Years later I began writing books for adults, collecting a drawer full of publishers’ rejections slips. It took longer to learn how to write quality fiction that I expected. Meanwhile my agent thought I’d be good at writing for children. This didn’t prove an easier option, as I’d foolishly imagined, but I stuck at it. She was proved right. My books for younger children have been translated into over 20 languages and continue to sell worldwide. Not surprisingly they often feature magical animals and fairies.

Always winter but never Christmas

My enduring love of snow and winter also stems from The Lion the Witch and the Wardrobe. The shapes of trees sketched against a snow-clouded sky. The fresh linen smell of icy air.  Wonderful.  I enjoy reading books set in winter as well as writing them, while looking out of my workroom window onto a bleak landscape.

I’ve just finished reading The Dark is Rising by Susan Cooper – set during snow-bound mid-winter and teeming with English Folkore. There was a readathon on Twitter, over this mid-winter and up to Twelfth Night. Reading the book in like-minded company was a wonderful and totally magical event, which has prompted lots of ideas for future novels.

After around 70 titles for children, I’m again writing for adults. In We Other, my recent fantasy novel, one of the most important events takes place in snowbound mid-winter. We Other could be described as an adult fairy tale. It’s darker and more complex than anything I’ve ever written, with many twists and turns. It’s territory I’m enjoying. I plan to stay there for a while! If it snows tonight, all the better…

More about Sue…

I would like to introduce you to an author who is supportive, full of fun and has a magical presence.  Author, Sue Bentley, adds sparkle and magic to children’s books and young fantasy, with her unique perspective.  Using her wand, she explores another world and adds glittering enchantment.

Meet the young Sue who discovered: You can write about things other than the everyday?

Indeed, she has sprinkled her enchanting magical vision on over 70 children’s stories. But she does venture into the darkness with her young adult fiction. We Other was her first venture into young adult fiction.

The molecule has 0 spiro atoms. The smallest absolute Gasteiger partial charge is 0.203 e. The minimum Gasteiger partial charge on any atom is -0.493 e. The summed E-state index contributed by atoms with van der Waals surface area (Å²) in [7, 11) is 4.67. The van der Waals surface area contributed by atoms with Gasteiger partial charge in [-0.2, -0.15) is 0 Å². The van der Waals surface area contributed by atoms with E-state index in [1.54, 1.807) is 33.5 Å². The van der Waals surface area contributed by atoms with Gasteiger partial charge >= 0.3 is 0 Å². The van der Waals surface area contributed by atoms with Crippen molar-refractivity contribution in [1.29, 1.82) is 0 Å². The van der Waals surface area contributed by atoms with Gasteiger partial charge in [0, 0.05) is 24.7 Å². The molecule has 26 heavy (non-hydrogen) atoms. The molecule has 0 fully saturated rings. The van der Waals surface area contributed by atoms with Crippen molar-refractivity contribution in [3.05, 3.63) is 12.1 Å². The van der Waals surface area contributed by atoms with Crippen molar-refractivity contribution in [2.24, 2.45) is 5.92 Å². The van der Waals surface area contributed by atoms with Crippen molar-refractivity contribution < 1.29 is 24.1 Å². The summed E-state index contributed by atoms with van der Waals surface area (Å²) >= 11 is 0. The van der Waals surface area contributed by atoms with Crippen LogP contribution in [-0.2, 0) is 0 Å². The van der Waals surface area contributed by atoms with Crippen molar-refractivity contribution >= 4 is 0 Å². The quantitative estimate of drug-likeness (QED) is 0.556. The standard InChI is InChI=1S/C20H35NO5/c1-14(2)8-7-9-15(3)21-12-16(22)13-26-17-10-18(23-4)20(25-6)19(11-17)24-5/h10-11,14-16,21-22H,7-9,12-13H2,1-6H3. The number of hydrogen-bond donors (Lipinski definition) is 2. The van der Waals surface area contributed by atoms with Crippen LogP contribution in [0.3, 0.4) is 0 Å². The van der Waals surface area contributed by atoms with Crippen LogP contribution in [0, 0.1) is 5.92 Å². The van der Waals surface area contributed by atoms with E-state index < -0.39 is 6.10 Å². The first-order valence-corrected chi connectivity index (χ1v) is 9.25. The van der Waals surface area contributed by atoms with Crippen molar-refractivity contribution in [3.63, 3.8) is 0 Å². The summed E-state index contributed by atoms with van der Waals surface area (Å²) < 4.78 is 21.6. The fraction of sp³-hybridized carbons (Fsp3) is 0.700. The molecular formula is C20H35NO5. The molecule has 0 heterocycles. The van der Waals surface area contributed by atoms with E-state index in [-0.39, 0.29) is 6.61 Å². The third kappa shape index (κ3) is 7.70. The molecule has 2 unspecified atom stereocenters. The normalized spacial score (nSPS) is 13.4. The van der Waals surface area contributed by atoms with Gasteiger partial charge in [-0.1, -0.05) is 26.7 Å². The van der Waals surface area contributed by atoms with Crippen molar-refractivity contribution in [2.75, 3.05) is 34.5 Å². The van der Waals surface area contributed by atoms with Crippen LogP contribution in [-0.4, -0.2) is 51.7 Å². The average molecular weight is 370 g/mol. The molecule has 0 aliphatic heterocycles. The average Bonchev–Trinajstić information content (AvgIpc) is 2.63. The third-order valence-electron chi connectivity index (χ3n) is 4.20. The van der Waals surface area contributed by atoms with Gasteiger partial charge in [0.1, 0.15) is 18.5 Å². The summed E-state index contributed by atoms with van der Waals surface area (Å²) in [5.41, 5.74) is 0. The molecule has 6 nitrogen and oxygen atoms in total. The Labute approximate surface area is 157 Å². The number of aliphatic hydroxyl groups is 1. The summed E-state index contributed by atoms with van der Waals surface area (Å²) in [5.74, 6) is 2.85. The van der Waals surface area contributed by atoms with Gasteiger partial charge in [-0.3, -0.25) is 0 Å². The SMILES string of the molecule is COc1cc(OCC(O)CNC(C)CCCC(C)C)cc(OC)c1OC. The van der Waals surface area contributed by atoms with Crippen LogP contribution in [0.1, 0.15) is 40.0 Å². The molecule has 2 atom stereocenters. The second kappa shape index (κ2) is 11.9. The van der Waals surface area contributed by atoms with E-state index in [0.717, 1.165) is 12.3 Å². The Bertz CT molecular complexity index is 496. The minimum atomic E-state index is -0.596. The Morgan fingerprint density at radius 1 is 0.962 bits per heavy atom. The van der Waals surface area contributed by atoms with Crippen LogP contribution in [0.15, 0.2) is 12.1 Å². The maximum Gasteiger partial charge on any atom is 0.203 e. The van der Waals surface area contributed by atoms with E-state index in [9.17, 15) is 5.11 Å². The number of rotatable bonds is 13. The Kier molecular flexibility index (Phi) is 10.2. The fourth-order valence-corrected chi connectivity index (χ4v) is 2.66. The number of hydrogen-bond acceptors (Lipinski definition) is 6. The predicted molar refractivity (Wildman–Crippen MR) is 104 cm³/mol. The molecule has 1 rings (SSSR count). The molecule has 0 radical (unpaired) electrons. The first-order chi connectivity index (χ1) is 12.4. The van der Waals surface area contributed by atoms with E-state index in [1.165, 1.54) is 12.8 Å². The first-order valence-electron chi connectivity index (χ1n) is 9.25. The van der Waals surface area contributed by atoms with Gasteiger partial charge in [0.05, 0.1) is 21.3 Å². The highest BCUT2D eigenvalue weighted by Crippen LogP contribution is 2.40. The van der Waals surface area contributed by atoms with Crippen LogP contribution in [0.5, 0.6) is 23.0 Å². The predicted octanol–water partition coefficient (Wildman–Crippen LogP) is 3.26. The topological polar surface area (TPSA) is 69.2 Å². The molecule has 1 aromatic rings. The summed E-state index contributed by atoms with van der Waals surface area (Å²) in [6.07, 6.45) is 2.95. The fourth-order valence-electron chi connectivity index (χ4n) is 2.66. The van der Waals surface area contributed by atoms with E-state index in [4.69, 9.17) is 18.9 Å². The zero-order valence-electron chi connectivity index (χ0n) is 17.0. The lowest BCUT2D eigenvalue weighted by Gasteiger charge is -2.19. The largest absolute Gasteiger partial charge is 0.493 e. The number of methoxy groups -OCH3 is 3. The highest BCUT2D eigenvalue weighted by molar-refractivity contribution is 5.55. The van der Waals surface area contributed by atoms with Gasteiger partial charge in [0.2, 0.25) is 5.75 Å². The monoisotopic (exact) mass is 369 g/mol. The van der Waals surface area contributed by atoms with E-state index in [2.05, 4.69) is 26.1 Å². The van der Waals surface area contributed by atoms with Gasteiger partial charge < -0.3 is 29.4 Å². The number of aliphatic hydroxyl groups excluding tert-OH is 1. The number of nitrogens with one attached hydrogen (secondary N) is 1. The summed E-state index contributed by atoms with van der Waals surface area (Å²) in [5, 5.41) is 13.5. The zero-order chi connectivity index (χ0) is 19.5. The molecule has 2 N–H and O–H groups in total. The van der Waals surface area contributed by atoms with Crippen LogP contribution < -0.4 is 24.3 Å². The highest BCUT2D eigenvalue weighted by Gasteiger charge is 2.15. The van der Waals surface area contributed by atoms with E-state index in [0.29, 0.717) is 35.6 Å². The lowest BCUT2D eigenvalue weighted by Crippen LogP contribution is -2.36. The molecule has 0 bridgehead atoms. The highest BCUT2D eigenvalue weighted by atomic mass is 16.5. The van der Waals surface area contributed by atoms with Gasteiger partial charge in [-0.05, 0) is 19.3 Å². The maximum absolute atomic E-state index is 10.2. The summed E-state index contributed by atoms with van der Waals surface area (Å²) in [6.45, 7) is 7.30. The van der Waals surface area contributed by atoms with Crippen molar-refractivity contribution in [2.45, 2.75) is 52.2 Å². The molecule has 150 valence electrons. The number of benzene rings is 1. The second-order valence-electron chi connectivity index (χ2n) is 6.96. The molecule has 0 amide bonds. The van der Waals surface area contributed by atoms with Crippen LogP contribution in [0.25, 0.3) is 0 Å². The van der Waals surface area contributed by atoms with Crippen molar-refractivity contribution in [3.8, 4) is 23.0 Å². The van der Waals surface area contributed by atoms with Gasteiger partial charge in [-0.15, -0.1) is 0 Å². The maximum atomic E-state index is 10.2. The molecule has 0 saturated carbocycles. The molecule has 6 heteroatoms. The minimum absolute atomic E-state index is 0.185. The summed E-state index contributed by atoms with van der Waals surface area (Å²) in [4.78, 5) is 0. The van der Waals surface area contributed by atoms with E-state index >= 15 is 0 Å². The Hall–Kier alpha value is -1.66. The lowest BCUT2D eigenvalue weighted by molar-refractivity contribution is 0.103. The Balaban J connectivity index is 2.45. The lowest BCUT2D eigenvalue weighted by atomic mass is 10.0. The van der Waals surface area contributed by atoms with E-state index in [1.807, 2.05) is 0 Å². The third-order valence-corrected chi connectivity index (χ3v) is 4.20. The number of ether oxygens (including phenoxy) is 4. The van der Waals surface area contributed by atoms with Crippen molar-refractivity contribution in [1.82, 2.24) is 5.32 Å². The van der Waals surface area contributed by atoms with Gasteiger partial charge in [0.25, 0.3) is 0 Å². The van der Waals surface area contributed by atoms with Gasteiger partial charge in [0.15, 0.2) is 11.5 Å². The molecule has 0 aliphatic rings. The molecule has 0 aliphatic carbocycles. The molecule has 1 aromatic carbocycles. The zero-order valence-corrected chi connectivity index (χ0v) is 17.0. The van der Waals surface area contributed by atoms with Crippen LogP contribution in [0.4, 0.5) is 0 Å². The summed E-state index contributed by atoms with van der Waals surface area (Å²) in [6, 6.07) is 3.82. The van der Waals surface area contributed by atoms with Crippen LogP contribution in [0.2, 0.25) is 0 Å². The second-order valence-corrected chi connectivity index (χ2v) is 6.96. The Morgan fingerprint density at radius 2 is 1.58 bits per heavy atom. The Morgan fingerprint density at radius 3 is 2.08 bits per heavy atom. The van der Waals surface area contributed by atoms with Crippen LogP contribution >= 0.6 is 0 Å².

Sue Bentley is fascinated by English Folklore, the extraordinary in the everyday and the darkness that hovers at the edges of the light.

Recently, Sue has been missing, as she has been penning her second novel for young adults.  The title of her second novel is Second Skin. Apparently, Aledra, the main character, belongs to a conquering race of shape-shifters, who are hated by the native people.  The new novel is very different to We Other, but it is sure to charm the readers.

The collaboration on this blog post commenced when Sue agreed to add a book into my Reader Recommends gallery.  I have invited all readers to share the book which inspired their reading journey.  Readers can send me a photo of the inspirational book, in their handbag, with twenty words.

Sue says…

Louis Armstrong says it best – ‘the bright blessed day and the dark sacred night’ You can’t have one without the other.

I always enjoyed ‘real’ fairy tales – not the sanitised Disney versions. For example, in some versions of Cinderella – the ugly sisters snip off their toes to be able to cram their feet into the glass slipper.

I was that kid in a class of pink tutus who was dressed as a vampire bat. I never wanted high-heeled dancing shoes, I wanted sturdy boots to go tramping around forests looking for the shapes of goblins in the trees.

As for characters – Goody, Goody is all very well, but it can get boring. We all love the ‘bad’ characters who do doubtful things – they’re much more fun to write about.


Please see all my Guests’ posts at Mail from the Creative Community and my website and blog at